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$$\int_{0}^{\frac π2}sin^n(x)\cdot cos(x)\, dx\tag{1}$$

What to do about the variable $n$, if no information is given about it other than $n \ge 0$ ?

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  • $\begingroup$ Try using the sub $\sin (x) = u $ and follow through $\endgroup$ – Chinny84 Sep 13 '16 at 23:52
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    $\begingroup$ Treat $n$ as a general exponent. How would you solve this if $n=1$ or $n=2$? Then use the same technique with an arbitrary $n$. $\endgroup$ – Dave Sep 13 '16 at 23:52
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In general $u^n.u'$ has, for antiderivative $\frac{u^{n+1}}{n+1}$. Then, your integral reads $$ \int_{0}^{\frac π2}sin^n(x)\cdot cos(x)\, dx=\int_{0}^{\frac π2}sin^n(x)\, d\big(sin(x)\big)=\Big[\frac{sin^{n+1}(x)}{n+1}\Big]_0^{\frac π2}=\frac{1}{n+1} $$ And $n$ can be any positive real. Hope it helps.

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  • $\begingroup$ @KonKan Thanks for your edits. $\endgroup$ – Duchamp Gérard H. E. Sep 14 '16 at 0:40
  • $\begingroup$ thank you! I figured I could just keep n as a variable, but just wasn't sure if there was something more. your explanation made perfect sense $\endgroup$ – gticecream8 Sep 14 '16 at 2:30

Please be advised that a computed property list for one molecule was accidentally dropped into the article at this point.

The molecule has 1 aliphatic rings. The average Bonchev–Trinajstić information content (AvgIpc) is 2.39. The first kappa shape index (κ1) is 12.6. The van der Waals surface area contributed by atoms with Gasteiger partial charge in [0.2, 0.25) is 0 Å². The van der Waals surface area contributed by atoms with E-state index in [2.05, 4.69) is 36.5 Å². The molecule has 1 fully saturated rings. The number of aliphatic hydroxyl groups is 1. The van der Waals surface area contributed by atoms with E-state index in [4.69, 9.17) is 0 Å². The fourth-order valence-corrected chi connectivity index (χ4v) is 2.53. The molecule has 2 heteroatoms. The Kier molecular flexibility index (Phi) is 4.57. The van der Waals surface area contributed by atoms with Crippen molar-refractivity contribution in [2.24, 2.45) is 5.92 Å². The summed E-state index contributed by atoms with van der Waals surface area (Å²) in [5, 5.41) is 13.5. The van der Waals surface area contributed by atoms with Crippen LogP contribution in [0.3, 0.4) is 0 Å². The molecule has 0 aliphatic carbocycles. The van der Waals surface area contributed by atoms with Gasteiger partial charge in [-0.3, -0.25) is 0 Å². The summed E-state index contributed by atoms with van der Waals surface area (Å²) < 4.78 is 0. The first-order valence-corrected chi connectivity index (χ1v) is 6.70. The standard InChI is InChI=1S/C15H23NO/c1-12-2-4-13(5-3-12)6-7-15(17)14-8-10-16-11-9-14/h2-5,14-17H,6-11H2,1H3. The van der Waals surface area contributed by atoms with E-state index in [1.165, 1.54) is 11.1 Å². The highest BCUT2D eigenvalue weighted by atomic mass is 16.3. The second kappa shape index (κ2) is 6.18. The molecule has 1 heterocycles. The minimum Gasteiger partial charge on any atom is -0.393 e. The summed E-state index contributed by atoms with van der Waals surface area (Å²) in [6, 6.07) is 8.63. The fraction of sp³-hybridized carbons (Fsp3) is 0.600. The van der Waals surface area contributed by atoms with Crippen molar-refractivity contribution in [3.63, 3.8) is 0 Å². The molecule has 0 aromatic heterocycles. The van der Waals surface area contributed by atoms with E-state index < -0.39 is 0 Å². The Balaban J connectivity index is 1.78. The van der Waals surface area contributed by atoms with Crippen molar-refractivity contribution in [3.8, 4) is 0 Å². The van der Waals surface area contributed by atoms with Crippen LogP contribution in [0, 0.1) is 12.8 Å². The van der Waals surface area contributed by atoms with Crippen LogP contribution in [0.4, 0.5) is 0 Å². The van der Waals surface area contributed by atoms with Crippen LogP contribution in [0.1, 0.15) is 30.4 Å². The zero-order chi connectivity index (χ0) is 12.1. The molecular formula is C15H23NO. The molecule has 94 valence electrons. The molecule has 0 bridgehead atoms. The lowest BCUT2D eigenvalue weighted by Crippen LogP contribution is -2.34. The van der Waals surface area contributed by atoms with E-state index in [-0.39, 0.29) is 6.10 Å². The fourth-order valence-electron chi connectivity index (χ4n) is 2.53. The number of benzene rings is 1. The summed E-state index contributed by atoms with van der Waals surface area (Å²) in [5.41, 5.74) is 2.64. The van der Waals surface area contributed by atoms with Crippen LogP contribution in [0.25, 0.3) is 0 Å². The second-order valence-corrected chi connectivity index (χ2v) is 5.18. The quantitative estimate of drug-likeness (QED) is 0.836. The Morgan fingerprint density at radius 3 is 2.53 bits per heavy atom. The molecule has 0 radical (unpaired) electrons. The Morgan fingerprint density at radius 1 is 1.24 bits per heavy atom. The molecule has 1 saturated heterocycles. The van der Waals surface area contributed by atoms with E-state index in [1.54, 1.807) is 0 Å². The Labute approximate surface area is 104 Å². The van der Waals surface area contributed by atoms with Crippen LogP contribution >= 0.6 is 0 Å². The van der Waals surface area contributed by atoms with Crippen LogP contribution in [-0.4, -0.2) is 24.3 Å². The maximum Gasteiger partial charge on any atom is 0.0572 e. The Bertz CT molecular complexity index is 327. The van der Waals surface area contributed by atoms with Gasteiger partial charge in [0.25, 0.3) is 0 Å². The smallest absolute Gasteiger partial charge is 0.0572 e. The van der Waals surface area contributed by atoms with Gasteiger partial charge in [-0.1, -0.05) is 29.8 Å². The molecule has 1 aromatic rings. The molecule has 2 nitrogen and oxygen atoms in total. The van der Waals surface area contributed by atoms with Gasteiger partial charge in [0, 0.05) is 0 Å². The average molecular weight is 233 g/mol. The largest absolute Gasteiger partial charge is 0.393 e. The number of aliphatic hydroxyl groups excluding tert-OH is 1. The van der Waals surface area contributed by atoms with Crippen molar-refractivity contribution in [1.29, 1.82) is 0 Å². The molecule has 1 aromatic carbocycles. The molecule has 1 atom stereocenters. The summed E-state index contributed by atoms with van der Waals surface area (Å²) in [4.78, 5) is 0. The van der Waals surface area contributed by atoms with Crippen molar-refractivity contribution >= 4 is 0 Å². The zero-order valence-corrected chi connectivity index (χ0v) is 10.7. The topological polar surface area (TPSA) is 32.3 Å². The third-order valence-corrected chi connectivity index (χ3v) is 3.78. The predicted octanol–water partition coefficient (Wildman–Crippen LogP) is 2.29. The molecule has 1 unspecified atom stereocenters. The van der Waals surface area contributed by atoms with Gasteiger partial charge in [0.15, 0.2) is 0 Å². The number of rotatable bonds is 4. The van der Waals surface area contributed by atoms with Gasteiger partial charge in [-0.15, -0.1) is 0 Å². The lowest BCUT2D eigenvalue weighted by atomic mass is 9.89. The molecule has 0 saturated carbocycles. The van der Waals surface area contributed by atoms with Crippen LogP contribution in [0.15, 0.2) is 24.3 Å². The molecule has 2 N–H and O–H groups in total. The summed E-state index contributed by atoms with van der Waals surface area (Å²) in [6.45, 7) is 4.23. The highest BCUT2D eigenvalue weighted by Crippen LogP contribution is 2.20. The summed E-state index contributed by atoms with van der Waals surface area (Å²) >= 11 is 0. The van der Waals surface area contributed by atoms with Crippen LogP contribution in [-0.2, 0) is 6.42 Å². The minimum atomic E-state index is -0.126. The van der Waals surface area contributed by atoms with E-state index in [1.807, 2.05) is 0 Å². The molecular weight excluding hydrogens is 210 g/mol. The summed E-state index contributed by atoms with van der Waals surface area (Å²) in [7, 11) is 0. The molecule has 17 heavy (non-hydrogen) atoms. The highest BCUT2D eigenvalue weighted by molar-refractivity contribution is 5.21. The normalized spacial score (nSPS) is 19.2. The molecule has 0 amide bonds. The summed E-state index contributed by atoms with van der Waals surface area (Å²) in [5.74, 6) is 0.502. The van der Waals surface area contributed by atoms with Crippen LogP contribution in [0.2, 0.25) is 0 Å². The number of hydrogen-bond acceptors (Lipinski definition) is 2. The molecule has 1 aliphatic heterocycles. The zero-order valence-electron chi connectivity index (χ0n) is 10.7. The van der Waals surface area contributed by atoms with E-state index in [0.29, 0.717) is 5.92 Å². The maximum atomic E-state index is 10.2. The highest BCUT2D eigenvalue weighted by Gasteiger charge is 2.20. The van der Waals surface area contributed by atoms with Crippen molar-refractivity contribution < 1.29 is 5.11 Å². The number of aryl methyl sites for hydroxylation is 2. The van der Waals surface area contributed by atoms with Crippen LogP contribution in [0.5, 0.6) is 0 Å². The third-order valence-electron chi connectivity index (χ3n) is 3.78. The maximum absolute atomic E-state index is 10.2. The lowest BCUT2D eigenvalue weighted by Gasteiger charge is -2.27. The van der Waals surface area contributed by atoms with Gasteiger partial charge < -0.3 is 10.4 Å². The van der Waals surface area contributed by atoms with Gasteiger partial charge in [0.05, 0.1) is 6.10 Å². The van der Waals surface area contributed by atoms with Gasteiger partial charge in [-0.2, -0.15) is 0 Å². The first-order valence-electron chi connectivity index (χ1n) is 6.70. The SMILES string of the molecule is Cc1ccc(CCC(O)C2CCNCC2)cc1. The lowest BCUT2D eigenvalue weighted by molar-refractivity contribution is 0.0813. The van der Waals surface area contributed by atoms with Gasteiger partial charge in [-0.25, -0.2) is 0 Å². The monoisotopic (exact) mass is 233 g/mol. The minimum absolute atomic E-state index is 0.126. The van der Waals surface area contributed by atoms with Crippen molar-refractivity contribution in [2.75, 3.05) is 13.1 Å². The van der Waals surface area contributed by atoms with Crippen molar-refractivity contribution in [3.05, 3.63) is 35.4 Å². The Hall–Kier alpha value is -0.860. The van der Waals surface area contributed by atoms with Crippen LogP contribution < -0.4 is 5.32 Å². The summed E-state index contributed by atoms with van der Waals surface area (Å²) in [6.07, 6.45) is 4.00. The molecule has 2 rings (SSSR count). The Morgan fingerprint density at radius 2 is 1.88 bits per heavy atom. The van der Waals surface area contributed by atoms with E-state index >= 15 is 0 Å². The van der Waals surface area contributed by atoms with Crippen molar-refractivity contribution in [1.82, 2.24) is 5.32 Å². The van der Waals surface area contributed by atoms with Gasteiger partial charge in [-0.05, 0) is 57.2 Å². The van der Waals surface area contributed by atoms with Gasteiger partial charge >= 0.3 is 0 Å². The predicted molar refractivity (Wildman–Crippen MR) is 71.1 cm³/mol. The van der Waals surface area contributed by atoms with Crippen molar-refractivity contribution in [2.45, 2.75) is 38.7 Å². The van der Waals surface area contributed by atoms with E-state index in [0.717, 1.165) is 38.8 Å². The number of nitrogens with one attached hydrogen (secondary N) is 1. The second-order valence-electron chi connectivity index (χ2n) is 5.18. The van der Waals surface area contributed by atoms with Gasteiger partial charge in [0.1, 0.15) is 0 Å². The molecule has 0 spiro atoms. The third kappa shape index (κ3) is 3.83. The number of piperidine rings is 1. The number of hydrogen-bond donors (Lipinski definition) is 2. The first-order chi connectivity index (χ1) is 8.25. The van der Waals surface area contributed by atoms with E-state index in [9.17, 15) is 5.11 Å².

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We can use the substitution $u=\sin x, du = \cos x\ dx$ to get:

$$\int_0^1 u^n\ du$$

$$\frac{u^{n+1}}{n+1} \bigg|_0^1$$

$$\frac{1}{n+1}$$

Generally speaking, we can just integrate normally with $n$ as a variable, and nothing should go wrong.

Just an interesting note: this is one representation of the more general Beta Integral, which is the integral of the form

$$\int_0^1 t^{x-1}(1-t)^{y-1}\ dt$$

This can also be expressed, through substitution, as

$$2\int_0^{\frac{\pi}{2}} \sin^{2x-1}\theta\cos^{2y-1}\theta\ d\theta$$

and can be written in terms of the Gamma function as

$$\frac{\Gamma(x)\Gamma(y)}{\Gamma(x+y)}$$

You can derive the above result for your integral using this more general formula, and using the recurrence relation $\Gamma(x+1) = x\Gamma(x)$.

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